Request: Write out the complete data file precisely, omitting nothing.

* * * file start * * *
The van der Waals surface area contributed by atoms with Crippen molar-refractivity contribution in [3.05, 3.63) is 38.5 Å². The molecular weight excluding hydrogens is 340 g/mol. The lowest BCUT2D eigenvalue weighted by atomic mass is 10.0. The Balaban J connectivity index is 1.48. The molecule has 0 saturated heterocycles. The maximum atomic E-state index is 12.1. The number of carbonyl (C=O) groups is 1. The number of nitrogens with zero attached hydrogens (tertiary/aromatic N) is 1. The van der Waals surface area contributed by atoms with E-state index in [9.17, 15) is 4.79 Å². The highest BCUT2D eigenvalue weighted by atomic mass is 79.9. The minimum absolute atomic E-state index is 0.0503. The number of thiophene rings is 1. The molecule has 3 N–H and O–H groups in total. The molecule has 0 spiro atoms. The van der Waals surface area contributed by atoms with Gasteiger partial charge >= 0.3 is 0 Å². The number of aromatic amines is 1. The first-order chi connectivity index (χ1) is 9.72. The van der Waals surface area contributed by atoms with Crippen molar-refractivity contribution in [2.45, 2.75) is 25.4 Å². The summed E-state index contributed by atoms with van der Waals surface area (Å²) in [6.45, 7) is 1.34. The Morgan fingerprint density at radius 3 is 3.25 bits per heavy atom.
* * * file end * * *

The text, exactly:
The van der Waals surface area contributed by atoms with Crippen molar-refractivity contribution in [3.05, 3.63) is 38.5 Å². The molecular weight excluding hydrogens is 340 g/mol. The lowest BCUT2D eigenvalue weighted by atomic mass is 10.0. The Balaban J connectivity index is 1.48. The molecule has 0 saturated heterocycles. The maximum atomic E-state index is 12.1. The number of carbonyl (C=O) groups is 1. The number of nitrogens with zero attached hydrogens (tertiary/aromatic N) is 1. The van der Waals surface area contributed by atoms with E-state index in [9.17, 15) is 4.79 Å². The highest BCUT2D eigenvalue weighted by atomic mass is 79.9. The minimum absolute atomic E-state index is 0.0503. The number of thiophene rings is 1. The molecule has 3 N–H and O–H groups in total. The molecule has 0 spiro atoms. The van der Waals surface area contributed by atoms with Gasteiger partial charge >= 0.3 is 0 Å². The number of aromatic amines is 1. The first-order chi connectivity index (χ1) is 9.72. The van der Waals surface area contributed by atoms with Crippen molar-refractivity contribution in [2.45, 2.75) is 25.4 Å². The summed E-state index contributed by atoms with van der Waals surface area (Å²) in [6.45, 7) is 1.34. The Morgan fingerprint density at radius 3 is 3.25 bits per heavy atom.